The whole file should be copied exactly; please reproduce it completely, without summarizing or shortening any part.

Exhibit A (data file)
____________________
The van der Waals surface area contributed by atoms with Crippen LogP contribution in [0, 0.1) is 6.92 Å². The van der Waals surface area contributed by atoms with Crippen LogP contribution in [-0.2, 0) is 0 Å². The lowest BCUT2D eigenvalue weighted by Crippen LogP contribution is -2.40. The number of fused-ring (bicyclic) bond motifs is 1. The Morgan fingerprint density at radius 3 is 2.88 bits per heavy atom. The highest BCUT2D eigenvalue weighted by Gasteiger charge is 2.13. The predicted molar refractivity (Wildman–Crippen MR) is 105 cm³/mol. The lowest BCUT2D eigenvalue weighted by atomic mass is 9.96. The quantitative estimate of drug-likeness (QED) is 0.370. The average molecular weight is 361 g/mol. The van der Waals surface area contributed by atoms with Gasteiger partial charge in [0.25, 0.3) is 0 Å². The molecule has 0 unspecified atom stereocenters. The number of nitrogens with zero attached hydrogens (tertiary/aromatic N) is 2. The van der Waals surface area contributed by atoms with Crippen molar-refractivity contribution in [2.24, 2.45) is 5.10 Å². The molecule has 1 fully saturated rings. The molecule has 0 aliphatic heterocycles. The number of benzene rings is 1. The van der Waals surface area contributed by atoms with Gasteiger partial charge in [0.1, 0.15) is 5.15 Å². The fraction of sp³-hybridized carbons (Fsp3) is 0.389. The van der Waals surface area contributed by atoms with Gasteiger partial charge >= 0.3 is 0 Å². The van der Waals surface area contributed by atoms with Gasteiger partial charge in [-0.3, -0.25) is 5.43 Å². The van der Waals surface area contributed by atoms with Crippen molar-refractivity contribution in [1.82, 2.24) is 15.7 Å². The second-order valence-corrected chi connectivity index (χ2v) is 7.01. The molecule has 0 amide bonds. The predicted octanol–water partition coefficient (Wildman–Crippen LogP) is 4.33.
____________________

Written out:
The van der Waals surface area contributed by atoms with Crippen LogP contribution in [0, 0.1) is 6.92 Å². The van der Waals surface area contributed by atoms with Crippen LogP contribution in [-0.2, 0) is 0 Å². The lowest BCUT2D eigenvalue weighted by Crippen LogP contribution is -2.40. The number of fused-ring (bicyclic) bond motifs is 1. The Morgan fingerprint density at radius 3 is 2.88 bits per heavy atom. The highest BCUT2D eigenvalue weighted by Gasteiger charge is 2.13. The predicted molar refractivity (Wildman–Crippen MR) is 105 cm³/mol. The lowest BCUT2D eigenvalue weighted by atomic mass is 9.96. The quantitative estimate of drug-likeness (QED) is 0.370. The average molecular weight is 361 g/mol. The van der Waals surface area contributed by atoms with Gasteiger partial charge in [0.25, 0.3) is 0 Å². The molecule has 0 unspecified atom stereocenters. The number of nitrogens with zero attached hydrogens (tertiary/aromatic N) is 2. The van der Waals surface area contributed by atoms with Crippen molar-refractivity contribution in [2.24, 2.45) is 5.10 Å². The molecule has 1 fully saturated rings. The molecule has 0 aliphatic heterocycles. The number of benzene rings is 1. The van der Waals surface area contributed by atoms with Gasteiger partial charge in [0.1, 0.15) is 5.15 Å². The fraction of sp³-hybridized carbons (Fsp3) is 0.389. The van der Waals surface area contributed by atoms with Gasteiger partial charge >= 0.3 is 0 Å². The van der Waals surface area contributed by atoms with Gasteiger partial charge in [-0.3, -0.25) is 5.43 Å². The van der Waals surface area contributed by atoms with Crippen molar-refractivity contribution in [1.82, 2.24) is 15.7 Å². The second-order valence-corrected chi connectivity index (χ2v) is 7.01. The molecule has 0 amide bonds. The predicted octanol–water partition coefficient (Wildman–Crippen LogP) is 4.33.